Growth in commercial printing helped Vision Group (NVL) to Shs4.9 billion in profit in FY2015/16, down from Shs5.2 billion the previous year, the company announced Thursday in its full-year financial release.
Commercial printing grew by 39.4% with radio and television growing by 18.5% and 15.8% respectively, contributing to a 6.7% overall growth in turnover to Shs92.6bn.
However, direct costs increased by 8.7% to Shs68.6 billion while administrative costs rose by a billion shillings to Shs13.3bn to put pressure on the bottom line. The company blamed the higher costs on a weaker shilling, inflationary pressures and increased operational expenses.
“Administrative expenses increased by 7.6% despite high inflationary pressures in the economy and the increased operational expenses incurred in providing support to the mainstream revenue units,” the company said in a statement.
Profit before tax was flat at Shs7.4bn and the company had Shs5bn in cash and cash equivalents, down from Shs10.7bn at the end of last financial year. Cash from operating activities moved significantly from Shs14.1bn in FY2014/15 to Shs2.5bn in the reporting period.
Print advertising grew by 3.7% but the company statement was silent on circulation, traditionally a strong contributor to turnover, as the print industry continues to face competition from digital platforms.
The company recently revamped its pullouts in New Vision to stem a slide in print circulation while Bukedde, which had overtaken the English titles to become the biggest-selling paper in the country, has shed numbers after a cover-price increase to fall back to second position.
Although earnings per share fell from Shs69 to Shs64 year-on-year, the company board has proposed a dividend of Shs50 per share. The NVL counter was down 1.45% to Shs542 at closing on Thursday afternoon on the USE, giving it a market capitalisation of Shs41.4bn.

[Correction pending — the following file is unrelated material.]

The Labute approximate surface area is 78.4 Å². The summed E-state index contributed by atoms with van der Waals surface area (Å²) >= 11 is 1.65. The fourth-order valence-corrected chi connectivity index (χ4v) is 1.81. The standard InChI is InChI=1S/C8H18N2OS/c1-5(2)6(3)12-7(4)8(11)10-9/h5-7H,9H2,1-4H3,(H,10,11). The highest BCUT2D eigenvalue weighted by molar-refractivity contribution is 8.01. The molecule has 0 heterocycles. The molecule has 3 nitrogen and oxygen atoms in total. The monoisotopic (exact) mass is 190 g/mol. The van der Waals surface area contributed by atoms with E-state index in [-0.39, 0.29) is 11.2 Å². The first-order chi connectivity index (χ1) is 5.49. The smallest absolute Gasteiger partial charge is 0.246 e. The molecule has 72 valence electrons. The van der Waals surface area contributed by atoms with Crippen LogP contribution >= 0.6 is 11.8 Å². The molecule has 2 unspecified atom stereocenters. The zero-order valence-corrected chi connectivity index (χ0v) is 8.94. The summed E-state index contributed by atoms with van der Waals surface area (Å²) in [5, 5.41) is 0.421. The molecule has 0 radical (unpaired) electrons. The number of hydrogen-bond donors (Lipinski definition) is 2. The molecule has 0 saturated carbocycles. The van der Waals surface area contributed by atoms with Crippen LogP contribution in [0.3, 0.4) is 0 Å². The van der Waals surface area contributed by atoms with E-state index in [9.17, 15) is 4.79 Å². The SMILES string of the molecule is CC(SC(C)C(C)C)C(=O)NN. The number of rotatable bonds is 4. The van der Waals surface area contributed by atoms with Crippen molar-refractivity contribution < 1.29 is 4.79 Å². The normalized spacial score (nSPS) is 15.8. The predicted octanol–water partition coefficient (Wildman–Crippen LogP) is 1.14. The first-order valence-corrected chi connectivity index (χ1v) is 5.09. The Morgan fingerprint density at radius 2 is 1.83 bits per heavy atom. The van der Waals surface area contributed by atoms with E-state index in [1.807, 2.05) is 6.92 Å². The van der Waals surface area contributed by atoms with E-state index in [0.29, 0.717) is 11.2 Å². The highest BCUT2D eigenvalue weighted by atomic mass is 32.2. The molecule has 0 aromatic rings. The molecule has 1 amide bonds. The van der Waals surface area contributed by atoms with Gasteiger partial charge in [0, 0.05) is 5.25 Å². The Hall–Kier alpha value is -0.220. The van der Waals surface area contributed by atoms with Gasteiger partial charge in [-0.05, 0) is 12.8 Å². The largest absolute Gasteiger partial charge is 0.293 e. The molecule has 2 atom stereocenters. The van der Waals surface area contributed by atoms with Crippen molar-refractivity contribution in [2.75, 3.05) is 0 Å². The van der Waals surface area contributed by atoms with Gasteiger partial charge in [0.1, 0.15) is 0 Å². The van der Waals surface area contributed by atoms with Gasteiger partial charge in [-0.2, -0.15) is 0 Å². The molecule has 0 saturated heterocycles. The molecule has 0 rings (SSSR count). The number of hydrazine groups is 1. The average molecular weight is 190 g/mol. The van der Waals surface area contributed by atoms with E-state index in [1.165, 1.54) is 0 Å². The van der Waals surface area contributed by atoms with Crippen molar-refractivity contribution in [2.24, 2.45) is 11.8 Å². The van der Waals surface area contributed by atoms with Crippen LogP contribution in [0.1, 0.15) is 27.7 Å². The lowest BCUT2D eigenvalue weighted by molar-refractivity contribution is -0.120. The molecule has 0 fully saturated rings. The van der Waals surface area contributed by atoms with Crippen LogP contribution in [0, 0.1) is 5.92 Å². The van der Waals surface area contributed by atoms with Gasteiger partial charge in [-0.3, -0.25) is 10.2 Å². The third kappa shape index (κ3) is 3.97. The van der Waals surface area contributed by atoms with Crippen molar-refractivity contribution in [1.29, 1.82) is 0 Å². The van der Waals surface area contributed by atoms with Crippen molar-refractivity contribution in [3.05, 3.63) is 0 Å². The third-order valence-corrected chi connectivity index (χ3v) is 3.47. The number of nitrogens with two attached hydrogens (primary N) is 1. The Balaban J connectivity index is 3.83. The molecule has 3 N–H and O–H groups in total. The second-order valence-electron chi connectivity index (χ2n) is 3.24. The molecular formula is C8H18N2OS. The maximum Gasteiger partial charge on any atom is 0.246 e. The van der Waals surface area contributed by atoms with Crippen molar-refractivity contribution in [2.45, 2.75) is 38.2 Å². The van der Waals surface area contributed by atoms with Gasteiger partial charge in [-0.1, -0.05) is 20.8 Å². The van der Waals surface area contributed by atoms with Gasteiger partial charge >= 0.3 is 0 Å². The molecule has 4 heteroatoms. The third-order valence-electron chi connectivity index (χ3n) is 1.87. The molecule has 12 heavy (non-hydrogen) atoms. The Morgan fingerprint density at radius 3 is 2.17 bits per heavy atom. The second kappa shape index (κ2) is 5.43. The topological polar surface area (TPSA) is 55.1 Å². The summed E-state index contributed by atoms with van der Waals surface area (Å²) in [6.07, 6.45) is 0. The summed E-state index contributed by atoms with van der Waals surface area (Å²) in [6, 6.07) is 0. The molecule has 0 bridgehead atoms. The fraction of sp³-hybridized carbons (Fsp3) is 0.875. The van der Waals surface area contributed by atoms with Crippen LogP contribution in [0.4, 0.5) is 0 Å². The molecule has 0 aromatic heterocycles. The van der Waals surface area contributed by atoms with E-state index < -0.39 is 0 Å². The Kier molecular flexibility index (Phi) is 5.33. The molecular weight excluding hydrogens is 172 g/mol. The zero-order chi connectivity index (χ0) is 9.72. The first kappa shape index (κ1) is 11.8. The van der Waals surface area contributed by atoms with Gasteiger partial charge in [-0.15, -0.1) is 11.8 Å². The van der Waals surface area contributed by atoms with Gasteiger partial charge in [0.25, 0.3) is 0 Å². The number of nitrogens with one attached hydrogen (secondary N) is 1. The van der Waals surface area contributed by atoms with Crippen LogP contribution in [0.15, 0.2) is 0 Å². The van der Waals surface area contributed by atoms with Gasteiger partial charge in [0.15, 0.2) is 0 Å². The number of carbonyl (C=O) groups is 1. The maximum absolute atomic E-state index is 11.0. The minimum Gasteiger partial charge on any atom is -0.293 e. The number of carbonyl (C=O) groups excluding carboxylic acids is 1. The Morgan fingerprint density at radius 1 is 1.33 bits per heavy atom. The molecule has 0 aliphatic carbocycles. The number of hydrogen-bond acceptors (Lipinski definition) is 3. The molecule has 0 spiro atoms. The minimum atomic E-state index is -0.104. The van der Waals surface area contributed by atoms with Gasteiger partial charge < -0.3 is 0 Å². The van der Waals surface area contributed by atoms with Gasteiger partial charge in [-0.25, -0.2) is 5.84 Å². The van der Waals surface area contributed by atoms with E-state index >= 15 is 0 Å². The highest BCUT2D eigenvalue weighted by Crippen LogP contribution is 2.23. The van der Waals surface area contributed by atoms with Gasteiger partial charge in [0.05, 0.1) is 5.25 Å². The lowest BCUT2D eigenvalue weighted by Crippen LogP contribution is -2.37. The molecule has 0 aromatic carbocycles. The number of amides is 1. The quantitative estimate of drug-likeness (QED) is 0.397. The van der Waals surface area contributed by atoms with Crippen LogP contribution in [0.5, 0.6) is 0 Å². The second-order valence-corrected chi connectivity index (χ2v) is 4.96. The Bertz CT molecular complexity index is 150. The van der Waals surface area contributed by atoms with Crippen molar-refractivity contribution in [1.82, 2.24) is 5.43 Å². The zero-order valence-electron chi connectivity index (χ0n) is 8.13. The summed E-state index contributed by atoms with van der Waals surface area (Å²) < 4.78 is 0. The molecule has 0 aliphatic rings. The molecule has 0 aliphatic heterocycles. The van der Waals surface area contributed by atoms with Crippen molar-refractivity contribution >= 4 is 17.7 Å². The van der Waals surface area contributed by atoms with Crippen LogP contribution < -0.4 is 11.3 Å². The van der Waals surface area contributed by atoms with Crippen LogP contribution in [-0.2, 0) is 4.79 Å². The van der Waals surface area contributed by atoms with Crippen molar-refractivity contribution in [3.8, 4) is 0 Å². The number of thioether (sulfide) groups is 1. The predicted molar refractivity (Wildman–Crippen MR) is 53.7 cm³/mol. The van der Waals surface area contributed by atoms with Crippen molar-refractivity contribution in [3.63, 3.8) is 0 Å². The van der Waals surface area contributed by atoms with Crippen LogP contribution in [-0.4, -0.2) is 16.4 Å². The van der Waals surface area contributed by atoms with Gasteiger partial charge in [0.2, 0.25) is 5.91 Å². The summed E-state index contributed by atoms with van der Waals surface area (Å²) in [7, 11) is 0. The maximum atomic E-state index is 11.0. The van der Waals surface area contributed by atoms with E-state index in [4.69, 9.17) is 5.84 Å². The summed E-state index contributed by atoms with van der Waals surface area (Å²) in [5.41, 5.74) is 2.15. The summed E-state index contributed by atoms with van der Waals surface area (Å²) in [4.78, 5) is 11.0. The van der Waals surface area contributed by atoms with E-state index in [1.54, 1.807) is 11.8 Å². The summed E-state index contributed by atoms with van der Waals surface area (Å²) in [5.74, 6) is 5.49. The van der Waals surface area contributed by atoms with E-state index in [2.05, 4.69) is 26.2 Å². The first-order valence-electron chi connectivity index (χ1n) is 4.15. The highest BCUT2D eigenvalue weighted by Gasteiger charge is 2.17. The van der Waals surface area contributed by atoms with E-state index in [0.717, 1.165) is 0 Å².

The books will be closed on January 2, 2017 for the dividend to be paid by January 18, 2017 if approved by shareholders at the annual general meeting on November 17.
The growth in commercial printing appears to vindicate recent investments by the company in high-end printing equipment at its plant in Kampala while investors nervous about the pace and extent of its expansion plans will be relieved to see turnover growth in the broadcast division.
However, it is still not clear how many of the company’s six radio stations and three free-to-air television stations are carrying their own costs. It is also still not clear how well the company is converting its online audiences to revenue – a challenge facing many traditional media houses as they adjust their business models to changes in audience consumption and behaviour.
Apart from New Vision and Bukedde, which are the highest circulating in the English and Luganda language markets, the company also publishes local-language newspapers Etop, Rupiny and Orumuri. Its most competitive broadcast platforms are Bukedde TV and Radio as well as Radio and TV West. While its English-language Urban TV and XFM radio have grown, they have struggled to attain leadership in a fragmented and competitive landscape.
Government of Uganda owns 53% of the company through the Finance Ministry with the rest traded on the Uganda Securities Exchange since 2004.